INN-TO-INN HIKERS: Sandlake Country Inn does seem to be permanently closed.
CASCADE HEAD: The bottom of the North Rainforest Trail is now a lot easier to spot as you hike up the highway south of Neskowin; they’ve carved out a small parking area. Take the trail up and over the head. You may see a sign indicating that Forest Road 1861 is closed; don't let it worry you. Cars can't use it due to a massive landslide near the start of the road, but as a hiker you just have to cross over the road (far from the landslide) to continue down the South Rainforest Trail.
SALMON RIVER TO ROAD'S END: Sounds like I kicked a hornet's nest by suggesting hikers leave the highway at N. Clancy Road (Section 2, Leg 6). The road was not posted as private when I have hiked it, but apparently it is, and the property owners on it are NOT friendly. I suggest you NOT walk up N. Clancy Road but instead trudge another 2 MILES on the shoulder of US 101 to NW 40th St. and use it to access the beach. This would be so much better for hikers if USFS would build a short connecting trail from N. Fraser Road to existing trails leading to Road's End. Until that happens, stick to the highway.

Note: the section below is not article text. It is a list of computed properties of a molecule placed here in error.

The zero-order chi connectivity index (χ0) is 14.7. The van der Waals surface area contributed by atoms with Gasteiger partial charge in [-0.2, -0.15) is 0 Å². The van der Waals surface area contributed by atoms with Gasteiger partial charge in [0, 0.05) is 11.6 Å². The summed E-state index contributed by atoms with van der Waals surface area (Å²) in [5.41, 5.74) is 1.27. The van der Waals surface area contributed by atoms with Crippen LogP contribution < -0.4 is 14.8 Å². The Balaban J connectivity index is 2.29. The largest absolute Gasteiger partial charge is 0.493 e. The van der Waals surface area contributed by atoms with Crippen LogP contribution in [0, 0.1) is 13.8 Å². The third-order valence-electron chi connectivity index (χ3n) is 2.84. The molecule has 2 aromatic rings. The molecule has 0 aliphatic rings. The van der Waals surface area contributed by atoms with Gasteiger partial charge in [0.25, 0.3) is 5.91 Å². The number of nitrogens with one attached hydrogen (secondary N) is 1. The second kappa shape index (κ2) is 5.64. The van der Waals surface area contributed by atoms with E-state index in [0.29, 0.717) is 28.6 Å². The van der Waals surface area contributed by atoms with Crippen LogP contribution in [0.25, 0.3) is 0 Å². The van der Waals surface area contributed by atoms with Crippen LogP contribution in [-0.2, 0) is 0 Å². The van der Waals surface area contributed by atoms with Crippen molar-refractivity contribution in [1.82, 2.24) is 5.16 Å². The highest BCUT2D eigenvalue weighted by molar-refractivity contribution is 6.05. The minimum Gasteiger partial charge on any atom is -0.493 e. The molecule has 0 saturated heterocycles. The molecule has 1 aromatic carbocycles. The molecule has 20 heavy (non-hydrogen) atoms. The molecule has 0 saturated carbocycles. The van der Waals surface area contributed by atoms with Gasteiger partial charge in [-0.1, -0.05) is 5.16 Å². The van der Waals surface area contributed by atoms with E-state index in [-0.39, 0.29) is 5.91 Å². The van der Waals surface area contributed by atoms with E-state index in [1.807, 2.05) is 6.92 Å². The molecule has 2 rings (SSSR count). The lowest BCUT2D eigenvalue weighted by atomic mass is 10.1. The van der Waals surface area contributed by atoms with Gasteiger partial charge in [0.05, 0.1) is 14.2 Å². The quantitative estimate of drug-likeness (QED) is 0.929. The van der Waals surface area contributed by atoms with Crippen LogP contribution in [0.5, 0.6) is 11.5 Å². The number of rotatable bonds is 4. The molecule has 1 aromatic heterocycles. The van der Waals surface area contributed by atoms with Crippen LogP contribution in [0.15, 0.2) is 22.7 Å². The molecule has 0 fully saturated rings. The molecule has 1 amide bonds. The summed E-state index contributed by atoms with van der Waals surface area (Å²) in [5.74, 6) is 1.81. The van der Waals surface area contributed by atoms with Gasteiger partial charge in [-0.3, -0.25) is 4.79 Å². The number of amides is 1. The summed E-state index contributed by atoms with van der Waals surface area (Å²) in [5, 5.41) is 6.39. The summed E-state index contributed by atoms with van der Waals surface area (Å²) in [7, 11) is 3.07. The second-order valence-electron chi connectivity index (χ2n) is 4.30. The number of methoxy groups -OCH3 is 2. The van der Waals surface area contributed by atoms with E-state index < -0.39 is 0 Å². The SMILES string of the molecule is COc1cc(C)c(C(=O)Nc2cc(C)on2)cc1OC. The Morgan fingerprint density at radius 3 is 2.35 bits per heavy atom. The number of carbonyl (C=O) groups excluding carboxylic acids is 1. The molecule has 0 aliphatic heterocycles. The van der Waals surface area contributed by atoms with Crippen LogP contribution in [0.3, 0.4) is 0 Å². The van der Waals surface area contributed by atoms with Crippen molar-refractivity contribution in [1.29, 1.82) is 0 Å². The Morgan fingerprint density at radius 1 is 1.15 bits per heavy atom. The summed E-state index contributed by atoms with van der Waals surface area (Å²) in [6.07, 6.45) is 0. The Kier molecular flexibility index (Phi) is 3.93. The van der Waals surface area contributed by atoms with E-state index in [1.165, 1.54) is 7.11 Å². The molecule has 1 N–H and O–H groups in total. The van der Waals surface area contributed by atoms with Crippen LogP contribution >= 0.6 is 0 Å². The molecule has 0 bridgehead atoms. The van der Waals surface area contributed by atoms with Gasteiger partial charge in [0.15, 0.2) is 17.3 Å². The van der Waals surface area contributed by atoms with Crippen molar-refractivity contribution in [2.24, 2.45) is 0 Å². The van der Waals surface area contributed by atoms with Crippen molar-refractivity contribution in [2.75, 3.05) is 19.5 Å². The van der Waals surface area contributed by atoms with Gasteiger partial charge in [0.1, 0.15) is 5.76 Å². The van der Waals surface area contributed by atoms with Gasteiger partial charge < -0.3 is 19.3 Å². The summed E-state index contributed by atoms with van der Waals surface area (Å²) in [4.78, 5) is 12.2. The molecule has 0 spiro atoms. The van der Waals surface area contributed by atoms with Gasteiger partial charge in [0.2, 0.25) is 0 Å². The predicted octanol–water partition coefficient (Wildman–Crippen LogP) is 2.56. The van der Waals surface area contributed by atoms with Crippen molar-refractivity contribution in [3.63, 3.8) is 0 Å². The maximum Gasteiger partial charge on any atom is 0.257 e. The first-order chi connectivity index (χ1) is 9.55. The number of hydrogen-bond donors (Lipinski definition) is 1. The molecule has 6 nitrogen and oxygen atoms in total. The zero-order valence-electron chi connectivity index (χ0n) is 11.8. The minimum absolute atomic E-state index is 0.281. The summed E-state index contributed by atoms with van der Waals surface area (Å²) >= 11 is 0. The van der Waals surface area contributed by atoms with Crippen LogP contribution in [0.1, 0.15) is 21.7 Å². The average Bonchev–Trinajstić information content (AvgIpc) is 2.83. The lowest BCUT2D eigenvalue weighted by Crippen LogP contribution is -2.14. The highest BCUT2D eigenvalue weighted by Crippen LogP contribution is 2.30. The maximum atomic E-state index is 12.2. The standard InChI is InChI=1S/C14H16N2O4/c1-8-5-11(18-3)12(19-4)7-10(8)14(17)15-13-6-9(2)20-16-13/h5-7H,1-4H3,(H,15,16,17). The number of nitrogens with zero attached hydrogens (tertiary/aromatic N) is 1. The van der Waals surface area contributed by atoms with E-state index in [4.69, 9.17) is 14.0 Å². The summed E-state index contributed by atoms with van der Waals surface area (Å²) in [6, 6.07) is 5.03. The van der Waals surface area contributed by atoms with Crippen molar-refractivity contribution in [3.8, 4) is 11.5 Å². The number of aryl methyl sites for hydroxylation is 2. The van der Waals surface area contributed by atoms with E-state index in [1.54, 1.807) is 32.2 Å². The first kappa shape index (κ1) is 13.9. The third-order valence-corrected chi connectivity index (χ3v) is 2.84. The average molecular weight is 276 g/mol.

FISHING ROCK-FOGARTY CREEK: Get out your Sharpie! I had missed a route change at Fogarty Creek that keeps hikers west of the highway (so no highway crossings), still gives you restroom access, and adds no distance to the hike. Cross off the instructions on pp. 141-142 and do this instead: After leaving the beach at Fishing Rock, turn right on Fogarty Avenue and follow it south to US 101. Then walk the highway shoulder just 0.1 mile and veer right into a wide gravel path down to the beach. Wade the creek if you want, otherwise go left on the paved path along the creek a short distance to a footbridge (at the park restrooms), cross the bridge, and take another paved path on the south bank east to stone stairs leading up the hill to where the OCT continues south.
WALDPORT: If high water keeps you from returning to the beach immediately south of town (p. 154), here’s a shortcut: rather than walk the highway for 1.2 miles south to Governor Patterson SRS, leave the highway in just 0.5 mile at Waziyata Avenue; follow it (bearing right) out to a beach access trail.